All we did for the non-pilot players manning the guns is give them extra attacks and the option to sacrifice some to make others better. This one hits the mark for simple and intuitive. After some playtesting I’ll see if this option provides enough choices for players or if it needs to be revisited.

With the last part of today’s post I’m going to focus on ammunition. I’ve never liked the idea of an archer with infinite arrows, and I don’t like cannons with infinite ammo, either. Another cursory search didn’t turn anything up on the price of round shot in the Age of Sail, so I’ll wing it. The PHB prices 1lb of iron for 1sp, and we’ll ignore the price of labor to smelt into balls. So assuming 17th century technology or earlier, the average cannon was a 6 pounder (feel free to correct me if any of this is inaccurate). A broadside for a Sailing ship is about 10 shots, so 6gp per broadside. Ship’s carry things by the ton, right? Six pounds into a ton comes to a messy number that we’ll round to 350 cannonballs. This comes to 210gp per ton, but we’ll call it a flat 200gp (this is info I’ll give to the quartermaster - yep, one of the player’s jobs is to keep track of cargo and treasure). We could get really detailed and make the players account for gunpowder, but my goal is to just make sure ammunition functions like a resource and not an at-will ability. Let’s say the gunpowder comes with the cannonballs. Like everything else I’ve presented, you can use or not use at your discretion.

Like regularly weaponry, naval combat needs a few different kinds of cannon. I like Tribality’s idea and stat block for the Swivel gun - AC 19, 60hp. For a little historical verisimilitude of 16th century cannon let’s make a few adjustments.

Falcon/Swivel Gun/3 pounder. Ranged Weapon Attack: +3 to hit, range 300/1,200 ft., one target. Hit: 17 (3d10) bludgeoning damage.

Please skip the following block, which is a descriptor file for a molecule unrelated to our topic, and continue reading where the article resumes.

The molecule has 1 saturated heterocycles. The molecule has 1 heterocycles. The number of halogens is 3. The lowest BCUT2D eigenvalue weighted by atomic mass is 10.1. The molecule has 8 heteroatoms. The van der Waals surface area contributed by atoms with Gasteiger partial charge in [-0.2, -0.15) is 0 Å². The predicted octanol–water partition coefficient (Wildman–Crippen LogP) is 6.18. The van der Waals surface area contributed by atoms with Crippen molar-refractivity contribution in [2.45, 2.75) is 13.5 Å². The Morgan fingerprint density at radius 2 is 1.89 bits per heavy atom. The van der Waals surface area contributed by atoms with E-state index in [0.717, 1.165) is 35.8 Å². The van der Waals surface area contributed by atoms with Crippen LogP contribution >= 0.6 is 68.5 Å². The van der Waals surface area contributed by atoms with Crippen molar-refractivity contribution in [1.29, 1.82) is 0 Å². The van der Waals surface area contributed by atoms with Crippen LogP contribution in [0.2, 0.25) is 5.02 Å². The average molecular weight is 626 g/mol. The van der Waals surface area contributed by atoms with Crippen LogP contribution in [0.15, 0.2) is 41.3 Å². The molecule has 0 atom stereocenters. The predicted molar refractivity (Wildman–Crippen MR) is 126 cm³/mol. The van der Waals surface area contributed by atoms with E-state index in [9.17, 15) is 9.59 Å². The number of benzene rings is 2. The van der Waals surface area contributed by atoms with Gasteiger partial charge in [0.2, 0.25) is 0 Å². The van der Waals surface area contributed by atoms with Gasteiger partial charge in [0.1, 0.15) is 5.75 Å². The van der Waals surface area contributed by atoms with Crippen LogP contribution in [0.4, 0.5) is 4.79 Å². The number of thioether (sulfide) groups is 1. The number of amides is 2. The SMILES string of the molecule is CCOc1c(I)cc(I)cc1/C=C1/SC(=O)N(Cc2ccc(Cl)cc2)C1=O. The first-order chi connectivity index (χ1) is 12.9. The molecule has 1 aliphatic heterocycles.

Here’s a smaller one:
Esmeril/Half-pounder. Ranged Weapon Attack: +3 to hit, range 200/600 ft., one target. Hit: 11 (2d10) bludgeoning damage.

I’d like to put out more options though I’m having trouble finding info on ranges and other pertinent data to come up with other kinds of cannon with verisimilitude. Let’s see if what you come up with. If you know something about naval artillery in the Age of Sail, I want to hear what you have to say. Next time we’ll give non-combat roles the attention they deserve, such as the musician/orator and the surgeon. Below is the Sailing Mishap table I mentioned last post. Enjoy!



When a Sailing check misses the DC by more than 5, roll on the following table:

Sailing Mishaps Table
2d6
Mishap
2
Broken Rudder. This ship can’t make Hard Turns until the rudder is replaced. Takes a Carpenter 1 hour to fix.
3-4
Almost Capsized. 2d4 crew fall overboard in the square you started at the beginning of this turn.
5-6
Ripped Sail. Speed reduced by 1 square until replaced. Takes two crew 5 minutes to fix.
7
Slipped the Wheel. Disadvantage On next Sailing check.
8-9
Loose Rigging. Speed reduced by 1 square this turn.
10-11
Nothing. You got lucky.
12
Lucky Screw Up. The wind changed at just the right moment and gave you a boost. Advantage on the next Sailing check.

0 comments:

Post a Comment

Get this Free PDF!

Join here

Join the mailing list and get EARLY ACCESS to all my posts and a FREE PDF: Magic of the Gods. Inside you'll find over 40 pages of feats, domains, and more. It's a MASSIVE VALUE I’m giving away!

* indicates required